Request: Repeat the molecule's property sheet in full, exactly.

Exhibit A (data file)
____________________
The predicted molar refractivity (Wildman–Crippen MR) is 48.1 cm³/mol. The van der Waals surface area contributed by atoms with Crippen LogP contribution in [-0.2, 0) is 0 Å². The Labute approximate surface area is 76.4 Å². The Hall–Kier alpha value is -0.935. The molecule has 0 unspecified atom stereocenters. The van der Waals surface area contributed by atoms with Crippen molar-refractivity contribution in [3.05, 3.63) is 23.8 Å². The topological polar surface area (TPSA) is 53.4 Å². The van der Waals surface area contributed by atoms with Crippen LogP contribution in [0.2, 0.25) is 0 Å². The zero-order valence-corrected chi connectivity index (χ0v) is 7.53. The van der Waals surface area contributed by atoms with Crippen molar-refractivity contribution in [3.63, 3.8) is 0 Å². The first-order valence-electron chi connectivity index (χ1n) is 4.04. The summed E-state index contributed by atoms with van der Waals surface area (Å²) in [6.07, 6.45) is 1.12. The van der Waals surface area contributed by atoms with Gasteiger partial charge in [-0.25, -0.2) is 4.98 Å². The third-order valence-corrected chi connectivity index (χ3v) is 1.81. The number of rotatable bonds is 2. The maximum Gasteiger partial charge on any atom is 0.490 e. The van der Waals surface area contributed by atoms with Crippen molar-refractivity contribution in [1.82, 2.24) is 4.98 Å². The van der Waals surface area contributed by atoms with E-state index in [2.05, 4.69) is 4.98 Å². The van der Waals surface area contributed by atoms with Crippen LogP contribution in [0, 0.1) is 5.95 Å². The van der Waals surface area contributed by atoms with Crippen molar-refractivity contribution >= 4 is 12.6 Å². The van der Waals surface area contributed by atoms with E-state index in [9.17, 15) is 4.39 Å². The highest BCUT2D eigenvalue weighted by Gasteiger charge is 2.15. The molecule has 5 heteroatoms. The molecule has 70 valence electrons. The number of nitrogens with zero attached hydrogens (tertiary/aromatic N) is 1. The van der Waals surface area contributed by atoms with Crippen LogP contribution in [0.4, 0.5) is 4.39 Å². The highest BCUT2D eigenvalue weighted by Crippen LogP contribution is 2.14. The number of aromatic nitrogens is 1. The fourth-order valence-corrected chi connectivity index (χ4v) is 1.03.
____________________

The predicted molar refractivity (Wildman–Crippen MR) is 48.1 cm³/mol. The van der Waals surface area contributed by atoms with Crippen LogP contribution in [-0.2, 0) is 0 Å². The Labute approximate surface area is 76.4 Å². The Hall–Kier alpha value is -0.935. The molecule has 0 unspecified atom stereocenters. The van der Waals surface area contributed by atoms with Crippen molar-refractivity contribution in [3.05, 3.63) is 23.8 Å². The topological polar surface area (TPSA) is 53.4 Å². The van der Waals surface area contributed by atoms with Crippen LogP contribution in [0.2, 0.25) is 0 Å². The zero-order valence-corrected chi connectivity index (χ0v) is 7.53. The van der Waals surface area contributed by atoms with Crippen molar-refractivity contribution in [3.63, 3.8) is 0 Å². The first-order valence-electron chi connectivity index (χ1n) is 4.04. The summed E-state index contributed by atoms with van der Waals surface area (Å²) in [6.07, 6.45) is 1.12. The van der Waals surface area contributed by atoms with Gasteiger partial charge in [-0.25, -0.2) is 4.98 Å². The third-order valence-corrected chi connectivity index (χ3v) is 1.81. The number of rotatable bonds is 2. The maximum Gasteiger partial charge on any atom is 0.490 e. The van der Waals surface area contributed by atoms with Crippen molar-refractivity contribution in [1.82, 2.24) is 4.98 Å². The van der Waals surface area contributed by atoms with E-state index in [2.05, 4.69) is 4.98 Å². The van der Waals surface area contributed by atoms with Crippen LogP contribution in [0, 0.1) is 5.95 Å². The van der Waals surface area contributed by atoms with Crippen molar-refractivity contribution >= 4 is 12.6 Å². The van der Waals surface area contributed by atoms with E-state index in [9.17, 15) is 4.39 Å². The highest BCUT2D eigenvalue weighted by Gasteiger charge is 2.15. The molecule has 5 heteroatoms. The molecule has 70 valence electrons. The number of nitrogens with zero attached hydrogens (tertiary/aromatic N) is 1. The van der Waals surface area contributed by atoms with Crippen LogP contribution in [0.4, 0.5) is 4.39 Å². The highest BCUT2D eigenvalue weighted by Crippen LogP contribution is 2.14. The number of aromatic nitrogens is 1. The fourth-order valence-corrected chi connectivity index (χ4v) is 1.03.